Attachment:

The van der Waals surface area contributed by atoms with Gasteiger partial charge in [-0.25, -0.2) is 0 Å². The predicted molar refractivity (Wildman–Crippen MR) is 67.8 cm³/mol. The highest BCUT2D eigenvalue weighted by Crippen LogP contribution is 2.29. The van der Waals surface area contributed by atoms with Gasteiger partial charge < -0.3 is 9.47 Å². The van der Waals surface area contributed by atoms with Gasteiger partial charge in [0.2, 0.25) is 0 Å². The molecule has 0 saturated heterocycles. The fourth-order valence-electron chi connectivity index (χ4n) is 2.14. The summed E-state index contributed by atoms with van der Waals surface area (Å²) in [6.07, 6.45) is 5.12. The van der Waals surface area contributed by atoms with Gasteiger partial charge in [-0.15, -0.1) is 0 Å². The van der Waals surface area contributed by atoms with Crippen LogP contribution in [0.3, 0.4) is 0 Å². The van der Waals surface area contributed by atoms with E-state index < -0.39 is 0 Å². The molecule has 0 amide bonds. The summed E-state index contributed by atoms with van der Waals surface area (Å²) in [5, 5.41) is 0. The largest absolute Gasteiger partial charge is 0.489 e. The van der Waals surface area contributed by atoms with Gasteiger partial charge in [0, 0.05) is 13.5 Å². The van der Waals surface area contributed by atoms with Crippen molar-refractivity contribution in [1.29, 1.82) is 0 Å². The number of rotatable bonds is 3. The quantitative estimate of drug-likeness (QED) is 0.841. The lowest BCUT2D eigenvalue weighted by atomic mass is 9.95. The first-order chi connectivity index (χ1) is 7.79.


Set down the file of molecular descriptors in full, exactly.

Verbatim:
The van der Waals surface area contributed by atoms with Gasteiger partial charge in [-0.25, -0.2) is 0 Å². The predicted molar refractivity (Wildman–Crippen MR) is 67.8 cm³/mol. The highest BCUT2D eigenvalue weighted by Crippen LogP contribution is 2.29. The van der Waals surface area contributed by atoms with Gasteiger partial charge < -0.3 is 9.47 Å². The van der Waals surface area contributed by atoms with Gasteiger partial charge in [0.2, 0.25) is 0 Å². The molecule has 0 saturated heterocycles. The fourth-order valence-electron chi connectivity index (χ4n) is 2.14. The summed E-state index contributed by atoms with van der Waals surface area (Å²) in [6.07, 6.45) is 5.12. The van der Waals surface area contributed by atoms with Gasteiger partial charge in [-0.15, -0.1) is 0 Å². The van der Waals surface area contributed by atoms with Crippen LogP contribution in [0.3, 0.4) is 0 Å². The van der Waals surface area contributed by atoms with E-state index < -0.39 is 0 Å². The molecule has 0 amide bonds. The summed E-state index contributed by atoms with van der Waals surface area (Å²) in [5, 5.41) is 0. The largest absolute Gasteiger partial charge is 0.489 e. The van der Waals surface area contributed by atoms with Gasteiger partial charge in [0, 0.05) is 13.5 Å². The van der Waals surface area contributed by atoms with Crippen molar-refractivity contribution in [1.29, 1.82) is 0 Å². The number of rotatable bonds is 3. The quantitative estimate of drug-likeness (QED) is 0.841. The lowest BCUT2D eigenvalue weighted by atomic mass is 9.95. The first-order chi connectivity index (χ1) is 7.79.